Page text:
January 11, 2007 20:40 PM
11 Courts Implementing E-Justice Programme
PUTRAJAYA, Jan 11 (Bernama) -- A total of 11 courts have computerised their administration system under the e-justice system to further improve their efficiency.
Minister in the Prime Minister's Department Datuk Seri Mohamed Nazri Abdul Aziz said the pioneer e-justice project was started in September 2004, and the system will be implemented in stages in all the 410 courts throughout the country.
"We have seen its effectiveness, and we will implement it at all the courts in the country," he told reporters after the handing over ceremony of the e-justice system to Malaysian judiciary, here Thursday.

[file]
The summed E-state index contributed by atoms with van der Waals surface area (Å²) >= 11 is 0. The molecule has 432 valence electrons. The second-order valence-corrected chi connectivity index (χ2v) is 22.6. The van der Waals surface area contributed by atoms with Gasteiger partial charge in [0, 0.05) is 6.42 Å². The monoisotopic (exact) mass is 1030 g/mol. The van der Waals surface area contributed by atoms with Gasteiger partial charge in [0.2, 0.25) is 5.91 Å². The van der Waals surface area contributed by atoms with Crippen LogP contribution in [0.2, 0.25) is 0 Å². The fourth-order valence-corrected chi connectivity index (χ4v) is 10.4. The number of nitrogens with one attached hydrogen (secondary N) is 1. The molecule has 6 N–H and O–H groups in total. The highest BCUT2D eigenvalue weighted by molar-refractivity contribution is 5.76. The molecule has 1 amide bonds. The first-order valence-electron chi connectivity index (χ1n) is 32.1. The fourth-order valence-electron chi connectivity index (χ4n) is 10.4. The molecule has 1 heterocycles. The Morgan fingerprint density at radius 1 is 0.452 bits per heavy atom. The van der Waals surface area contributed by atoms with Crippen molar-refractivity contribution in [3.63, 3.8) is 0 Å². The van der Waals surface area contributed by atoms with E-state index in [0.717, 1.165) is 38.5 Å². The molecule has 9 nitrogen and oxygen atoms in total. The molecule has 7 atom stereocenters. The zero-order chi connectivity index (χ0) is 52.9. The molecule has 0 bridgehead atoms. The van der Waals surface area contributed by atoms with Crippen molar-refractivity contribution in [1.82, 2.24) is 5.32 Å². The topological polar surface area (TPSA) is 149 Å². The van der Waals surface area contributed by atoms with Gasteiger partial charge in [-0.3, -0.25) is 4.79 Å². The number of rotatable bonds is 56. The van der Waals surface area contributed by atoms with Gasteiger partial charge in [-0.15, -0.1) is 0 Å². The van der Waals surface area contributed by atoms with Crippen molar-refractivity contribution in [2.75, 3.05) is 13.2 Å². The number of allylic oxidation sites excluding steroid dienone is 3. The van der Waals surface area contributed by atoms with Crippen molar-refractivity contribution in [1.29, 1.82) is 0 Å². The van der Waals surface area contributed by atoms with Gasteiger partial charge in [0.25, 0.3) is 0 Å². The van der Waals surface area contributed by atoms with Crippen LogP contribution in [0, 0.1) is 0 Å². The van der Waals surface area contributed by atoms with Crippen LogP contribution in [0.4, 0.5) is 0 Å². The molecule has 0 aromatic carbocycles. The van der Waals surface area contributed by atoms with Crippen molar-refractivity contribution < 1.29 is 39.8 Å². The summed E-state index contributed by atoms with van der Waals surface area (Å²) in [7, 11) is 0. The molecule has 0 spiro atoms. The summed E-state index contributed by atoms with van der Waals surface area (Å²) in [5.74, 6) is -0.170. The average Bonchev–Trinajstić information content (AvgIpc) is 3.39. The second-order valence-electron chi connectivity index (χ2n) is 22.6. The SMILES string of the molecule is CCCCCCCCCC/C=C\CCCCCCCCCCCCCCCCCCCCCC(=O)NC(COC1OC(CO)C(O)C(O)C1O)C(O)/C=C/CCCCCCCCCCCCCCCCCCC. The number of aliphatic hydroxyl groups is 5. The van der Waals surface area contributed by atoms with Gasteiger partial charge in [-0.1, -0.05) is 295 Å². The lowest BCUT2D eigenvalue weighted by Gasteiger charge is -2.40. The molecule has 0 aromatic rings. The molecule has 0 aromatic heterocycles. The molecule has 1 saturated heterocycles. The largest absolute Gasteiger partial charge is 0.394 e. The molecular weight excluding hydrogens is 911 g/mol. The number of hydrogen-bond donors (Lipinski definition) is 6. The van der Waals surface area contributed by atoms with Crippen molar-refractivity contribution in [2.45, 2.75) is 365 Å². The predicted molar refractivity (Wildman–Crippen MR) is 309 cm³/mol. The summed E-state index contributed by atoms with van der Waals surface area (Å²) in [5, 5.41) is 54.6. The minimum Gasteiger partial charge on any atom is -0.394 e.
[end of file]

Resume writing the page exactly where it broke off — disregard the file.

He said e-justice could help in the automation of the justice administration system through the application of the case management system at 11 trial rooms, and in the court recording and transcription system in two trial rooms.
The implementation of e-justice comes in four stages, namely development of basic justice technology; content management system; electronic case filing and trial management system; and file tracing.
He said e-justice was developed by Solsis (M) Sdn Bhd at a cost of RM27 million, and it could improve the public delivery system as well as expedite the process of resolving backlogged court cases.
Mohamed Nazri said once it was fully implemented, the system could be accessed by government agencies and parties that dealt with courts like lawyers, police, public prosecutors and the public.
"Malaysia is among the first in the world to opt for an electronic judicial system," he said.
The e-justice project is implemented under the Court Computerisation Master Plan that was formulated in 2003.